I am wondering if anyone has any experience with Alrex? Is 14 days too much of a time to use it without getting your eyes checked in the middle? Most online sites say that if you are using it for more than 10 days make sure to get them checked. Some even say 3 days. I am kind of worried - should I continue to use it or just stop? If I stop, there won't be too much point of the next follow up, because the doc will say I have nothing to assess.


            • #21
     OCULAR SURGERY NEWS U.S. EDITION May 10, 2010 Steroids enable aggressive treatment of ocular inflammatory disease - here's some of what they're currently thinking on short-term/long-term risks/benefits, ie inflammation damage is worse but make sure the prescription is tailored to your needs.

              Read somewhere it's the length of time you use steroid eyedrops that affects the possibility of cataracts rather than number of drops per day, therefore US ophths prescribe initially in high dose pulse therapy to reduce inflammation fast (UK ophths 'pulse therapy' for eg prednisolone reflects standard NHS follow up time more than clinical need IMHO but they think FML is OK for long term, ie months, years because it is not readily absorbed by eye surface... hmm). Dr Latkany thread also has some noble thoughts on how he ideally uses steroid (minimally) to control inflammation fast, then off it to concentrate on causes.

              No one knows how often to get intraocular pressure checked (some drug info says within first 3 or 7 days in case of immediate response, then periodically as you assess risk; UK ophth risk it between 4 wk appointments and look relieved when you're OK - 6 point variation through the day is normal says our optom). I read they think is related to your eyes' individual response to absorption so raised IOP could be within days of starting or years.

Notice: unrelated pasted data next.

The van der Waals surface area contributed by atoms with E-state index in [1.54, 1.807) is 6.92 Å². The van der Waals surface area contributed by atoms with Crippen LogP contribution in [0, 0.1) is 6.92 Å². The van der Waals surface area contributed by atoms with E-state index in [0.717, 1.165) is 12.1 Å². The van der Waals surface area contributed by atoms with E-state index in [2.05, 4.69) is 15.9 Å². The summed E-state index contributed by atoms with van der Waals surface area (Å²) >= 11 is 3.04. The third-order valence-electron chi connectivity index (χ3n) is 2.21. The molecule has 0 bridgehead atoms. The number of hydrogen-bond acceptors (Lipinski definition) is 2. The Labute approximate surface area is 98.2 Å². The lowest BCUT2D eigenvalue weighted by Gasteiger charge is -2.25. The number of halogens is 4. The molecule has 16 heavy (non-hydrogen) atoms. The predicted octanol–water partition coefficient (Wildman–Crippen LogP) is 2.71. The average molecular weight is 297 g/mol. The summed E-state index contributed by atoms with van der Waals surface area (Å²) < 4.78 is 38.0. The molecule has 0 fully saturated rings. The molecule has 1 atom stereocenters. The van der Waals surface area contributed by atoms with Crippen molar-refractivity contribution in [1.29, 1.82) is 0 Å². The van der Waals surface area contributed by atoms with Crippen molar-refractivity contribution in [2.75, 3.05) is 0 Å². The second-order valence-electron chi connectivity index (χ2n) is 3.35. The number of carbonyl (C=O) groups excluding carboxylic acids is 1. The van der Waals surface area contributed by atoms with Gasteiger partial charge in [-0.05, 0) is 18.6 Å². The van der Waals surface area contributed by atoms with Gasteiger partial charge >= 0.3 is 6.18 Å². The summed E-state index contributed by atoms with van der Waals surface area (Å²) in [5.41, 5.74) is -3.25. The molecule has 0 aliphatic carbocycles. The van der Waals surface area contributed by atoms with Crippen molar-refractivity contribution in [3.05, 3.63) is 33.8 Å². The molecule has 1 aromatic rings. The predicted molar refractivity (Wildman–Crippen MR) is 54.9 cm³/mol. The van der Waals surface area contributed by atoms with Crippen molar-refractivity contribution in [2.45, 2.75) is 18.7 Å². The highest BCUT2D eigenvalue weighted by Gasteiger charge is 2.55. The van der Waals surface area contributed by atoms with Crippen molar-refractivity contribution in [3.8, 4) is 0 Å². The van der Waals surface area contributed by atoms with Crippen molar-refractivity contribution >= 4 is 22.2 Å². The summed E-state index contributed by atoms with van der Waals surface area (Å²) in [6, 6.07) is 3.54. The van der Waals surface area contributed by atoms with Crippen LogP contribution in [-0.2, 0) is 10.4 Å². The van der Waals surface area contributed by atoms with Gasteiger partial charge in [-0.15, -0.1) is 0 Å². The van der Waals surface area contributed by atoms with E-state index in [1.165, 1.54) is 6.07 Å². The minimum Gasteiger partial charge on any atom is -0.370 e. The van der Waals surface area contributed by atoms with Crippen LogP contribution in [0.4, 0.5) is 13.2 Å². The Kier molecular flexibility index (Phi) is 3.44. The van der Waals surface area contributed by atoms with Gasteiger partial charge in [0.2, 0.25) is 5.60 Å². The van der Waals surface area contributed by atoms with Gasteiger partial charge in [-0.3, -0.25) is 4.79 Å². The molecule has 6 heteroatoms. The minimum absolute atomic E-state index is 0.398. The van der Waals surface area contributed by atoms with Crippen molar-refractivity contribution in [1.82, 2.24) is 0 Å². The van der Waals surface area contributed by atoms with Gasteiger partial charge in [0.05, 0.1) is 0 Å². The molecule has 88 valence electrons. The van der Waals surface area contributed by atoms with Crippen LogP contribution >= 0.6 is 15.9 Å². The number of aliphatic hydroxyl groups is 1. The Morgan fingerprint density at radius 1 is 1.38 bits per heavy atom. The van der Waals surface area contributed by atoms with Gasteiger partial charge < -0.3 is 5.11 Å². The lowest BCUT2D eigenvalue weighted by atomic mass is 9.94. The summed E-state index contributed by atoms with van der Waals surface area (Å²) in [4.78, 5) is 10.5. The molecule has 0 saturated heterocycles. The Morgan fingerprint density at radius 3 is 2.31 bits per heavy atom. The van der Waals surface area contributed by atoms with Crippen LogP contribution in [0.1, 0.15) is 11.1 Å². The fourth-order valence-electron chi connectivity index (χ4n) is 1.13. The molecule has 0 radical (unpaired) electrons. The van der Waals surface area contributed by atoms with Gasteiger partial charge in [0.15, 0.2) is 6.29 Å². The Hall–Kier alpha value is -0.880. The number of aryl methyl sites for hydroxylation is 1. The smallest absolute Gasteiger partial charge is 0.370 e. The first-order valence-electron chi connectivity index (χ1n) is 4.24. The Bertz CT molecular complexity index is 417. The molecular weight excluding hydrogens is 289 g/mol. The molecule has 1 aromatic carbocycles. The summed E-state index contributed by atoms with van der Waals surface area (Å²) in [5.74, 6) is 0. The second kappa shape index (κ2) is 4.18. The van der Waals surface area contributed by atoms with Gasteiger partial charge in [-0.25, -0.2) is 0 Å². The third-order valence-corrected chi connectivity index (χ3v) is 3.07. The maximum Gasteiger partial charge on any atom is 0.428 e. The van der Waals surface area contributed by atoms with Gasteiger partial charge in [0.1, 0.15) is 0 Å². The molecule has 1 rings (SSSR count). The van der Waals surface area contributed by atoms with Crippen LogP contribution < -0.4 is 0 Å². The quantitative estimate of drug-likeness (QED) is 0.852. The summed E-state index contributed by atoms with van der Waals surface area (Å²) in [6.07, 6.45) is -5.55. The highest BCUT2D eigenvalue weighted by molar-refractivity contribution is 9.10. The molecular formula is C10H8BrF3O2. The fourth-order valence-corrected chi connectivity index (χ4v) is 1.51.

Also patient leaflets say to prevent absorption in system, press tear drain (hole at nose side of lower lid) for a minute or two (should not get taste at back of throat). Place drop carefully under lower lid rather than habitually dropping onto eye surface from a height, clean eye surround in case of splashes (skin thinning).

              You mustn't just stop a steroid - you have to taper the dose according to doc's monitoring, even within a week. We have had steroid rebound inflammation. Also inflammation untreated by steroid dose too low, severe neovascularisation, epithelial damage. (Now we are successfully tapered, inflammation under control, 1 x FML weekly, surface looking good.) Love/hate steroids. I think, satisfy yourself whether prescription is tailored to your needs, ask for IOP checks according to your fears (check out different tonometry techniques, don't want eye surface desensitised too often).
              Last edited by littlemermaid; 12-May-2010, 01:49. Reason: Cool link
              Paediatric ocular rosacea ~ primum non nocere